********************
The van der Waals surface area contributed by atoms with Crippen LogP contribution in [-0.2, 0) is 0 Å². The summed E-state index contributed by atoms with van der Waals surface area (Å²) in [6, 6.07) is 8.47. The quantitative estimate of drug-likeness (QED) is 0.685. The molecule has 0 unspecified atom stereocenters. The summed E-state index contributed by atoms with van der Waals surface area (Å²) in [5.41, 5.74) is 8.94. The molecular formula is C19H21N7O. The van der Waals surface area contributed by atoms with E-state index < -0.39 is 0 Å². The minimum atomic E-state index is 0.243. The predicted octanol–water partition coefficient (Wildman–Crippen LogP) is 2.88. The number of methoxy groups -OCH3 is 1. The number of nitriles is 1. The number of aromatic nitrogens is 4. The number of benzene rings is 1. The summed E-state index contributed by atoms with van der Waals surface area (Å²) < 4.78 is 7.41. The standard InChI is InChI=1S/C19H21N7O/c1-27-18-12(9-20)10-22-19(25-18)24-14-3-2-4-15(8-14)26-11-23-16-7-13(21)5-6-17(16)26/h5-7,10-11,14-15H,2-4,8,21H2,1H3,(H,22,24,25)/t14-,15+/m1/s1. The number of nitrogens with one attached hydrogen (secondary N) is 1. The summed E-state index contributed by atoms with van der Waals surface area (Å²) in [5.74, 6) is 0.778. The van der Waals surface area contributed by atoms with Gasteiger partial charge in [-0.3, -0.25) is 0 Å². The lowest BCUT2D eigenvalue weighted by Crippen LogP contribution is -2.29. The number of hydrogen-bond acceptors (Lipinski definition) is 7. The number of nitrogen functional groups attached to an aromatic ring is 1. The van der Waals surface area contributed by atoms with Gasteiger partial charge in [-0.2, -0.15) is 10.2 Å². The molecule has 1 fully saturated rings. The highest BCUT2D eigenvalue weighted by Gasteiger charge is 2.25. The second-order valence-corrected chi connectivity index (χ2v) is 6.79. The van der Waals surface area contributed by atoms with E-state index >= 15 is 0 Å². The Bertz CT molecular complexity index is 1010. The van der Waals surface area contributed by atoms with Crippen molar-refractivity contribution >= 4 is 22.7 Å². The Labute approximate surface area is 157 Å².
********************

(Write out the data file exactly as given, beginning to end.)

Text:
The van der Waals surface area contributed by atoms with Crippen LogP contribution in [-0.2, 0) is 0 Å². The summed E-state index contributed by atoms with van der Waals surface area (Å²) in [6, 6.07) is 8.47. The quantitative estimate of drug-likeness (QED) is 0.685. The molecule has 0 unspecified atom stereocenters. The summed E-state index contributed by atoms with van der Waals surface area (Å²) in [5.41, 5.74) is 8.94. The molecular formula is C19H21N7O. The van der Waals surface area contributed by atoms with E-state index < -0.39 is 0 Å². The minimum atomic E-state index is 0.243. The predicted octanol–water partition coefficient (Wildman–Crippen LogP) is 2.88. The number of methoxy groups -OCH3 is 1. The number of nitriles is 1. The number of aromatic nitrogens is 4. The number of benzene rings is 1. The summed E-state index contributed by atoms with van der Waals surface area (Å²) < 4.78 is 7.41. The standard InChI is InChI=1S/C19H21N7O/c1-27-18-12(9-20)10-22-19(25-18)24-14-3-2-4-15(8-14)26-11-23-16-7-13(21)5-6-17(16)26/h5-7,10-11,14-15H,2-4,8,21H2,1H3,(H,22,24,25)/t14-,15+/m1/s1. The number of nitrogens with one attached hydrogen (secondary N) is 1. The summed E-state index contributed by atoms with van der Waals surface area (Å²) in [5.74, 6) is 0.778. The van der Waals surface area contributed by atoms with Gasteiger partial charge in [-0.3, -0.25) is 0 Å². The lowest BCUT2D eigenvalue weighted by Crippen LogP contribution is -2.29. The number of hydrogen-bond acceptors (Lipinski definition) is 7. The number of nitrogen functional groups attached to an aromatic ring is 1. The van der Waals surface area contributed by atoms with Gasteiger partial charge in [-0.2, -0.15) is 10.2 Å². The molecule has 1 fully saturated rings. The highest BCUT2D eigenvalue weighted by Gasteiger charge is 2.25. The second-order valence-corrected chi connectivity index (χ2v) is 6.79. The van der Waals surface area contributed by atoms with E-state index >= 15 is 0 Å². The Bertz CT molecular complexity index is 1010. The van der Waals surface area contributed by atoms with Crippen molar-refractivity contribution >= 4 is 22.7 Å². The Labute approximate surface area is 157 Å².